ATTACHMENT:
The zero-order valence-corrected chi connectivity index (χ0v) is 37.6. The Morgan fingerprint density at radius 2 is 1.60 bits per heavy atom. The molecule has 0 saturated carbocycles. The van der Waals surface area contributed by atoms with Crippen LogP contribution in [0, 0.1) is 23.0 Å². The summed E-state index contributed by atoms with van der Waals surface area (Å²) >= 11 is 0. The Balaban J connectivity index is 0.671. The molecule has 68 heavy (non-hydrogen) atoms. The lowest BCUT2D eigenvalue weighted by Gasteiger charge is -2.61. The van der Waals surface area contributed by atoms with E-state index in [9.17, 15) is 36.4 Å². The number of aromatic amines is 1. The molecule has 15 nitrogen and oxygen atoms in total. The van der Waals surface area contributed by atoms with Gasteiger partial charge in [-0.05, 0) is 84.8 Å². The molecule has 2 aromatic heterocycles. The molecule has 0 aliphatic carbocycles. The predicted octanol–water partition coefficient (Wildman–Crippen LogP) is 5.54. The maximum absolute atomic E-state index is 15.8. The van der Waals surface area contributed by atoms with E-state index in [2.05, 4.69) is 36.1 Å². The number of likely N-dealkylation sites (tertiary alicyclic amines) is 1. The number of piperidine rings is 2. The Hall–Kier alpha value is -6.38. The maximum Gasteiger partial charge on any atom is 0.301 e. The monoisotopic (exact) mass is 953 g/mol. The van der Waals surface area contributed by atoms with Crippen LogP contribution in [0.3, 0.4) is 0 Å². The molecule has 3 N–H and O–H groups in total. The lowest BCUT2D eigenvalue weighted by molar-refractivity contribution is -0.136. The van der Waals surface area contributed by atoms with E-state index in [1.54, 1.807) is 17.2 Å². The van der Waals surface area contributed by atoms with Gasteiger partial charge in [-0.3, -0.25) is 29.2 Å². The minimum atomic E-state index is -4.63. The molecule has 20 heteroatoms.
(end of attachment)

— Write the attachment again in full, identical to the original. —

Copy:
The zero-order valence-corrected chi connectivity index (χ0v) is 37.6. The Morgan fingerprint density at radius 2 is 1.60 bits per heavy atom. The molecule has 0 saturated carbocycles. The van der Waals surface area contributed by atoms with Crippen LogP contribution in [0, 0.1) is 23.0 Å². The summed E-state index contributed by atoms with van der Waals surface area (Å²) >= 11 is 0. The Balaban J connectivity index is 0.671. The molecule has 68 heavy (non-hydrogen) atoms. The lowest BCUT2D eigenvalue weighted by Gasteiger charge is -2.61. The van der Waals surface area contributed by atoms with E-state index in [9.17, 15) is 36.4 Å². The number of aromatic amines is 1. The molecule has 15 nitrogen and oxygen atoms in total. The van der Waals surface area contributed by atoms with Gasteiger partial charge in [-0.05, 0) is 84.8 Å². The molecule has 2 aromatic heterocycles. The molecule has 0 aliphatic carbocycles. The predicted octanol–water partition coefficient (Wildman–Crippen LogP) is 5.54. The maximum absolute atomic E-state index is 15.8. The van der Waals surface area contributed by atoms with E-state index in [2.05, 4.69) is 36.1 Å². The number of likely N-dealkylation sites (tertiary alicyclic amines) is 1. The number of piperidine rings is 2. The Hall–Kier alpha value is -6.38. The maximum Gasteiger partial charge on any atom is 0.301 e. The monoisotopic (exact) mass is 953 g/mol. The van der Waals surface area contributed by atoms with Crippen LogP contribution in [0.3, 0.4) is 0 Å². The molecule has 3 N–H and O–H groups in total. The lowest BCUT2D eigenvalue weighted by molar-refractivity contribution is -0.136. The van der Waals surface area contributed by atoms with E-state index in [1.54, 1.807) is 17.2 Å². The van der Waals surface area contributed by atoms with Gasteiger partial charge in [-0.3, -0.25) is 29.2 Å². The minimum atomic E-state index is -4.63. The molecule has 20 heteroatoms.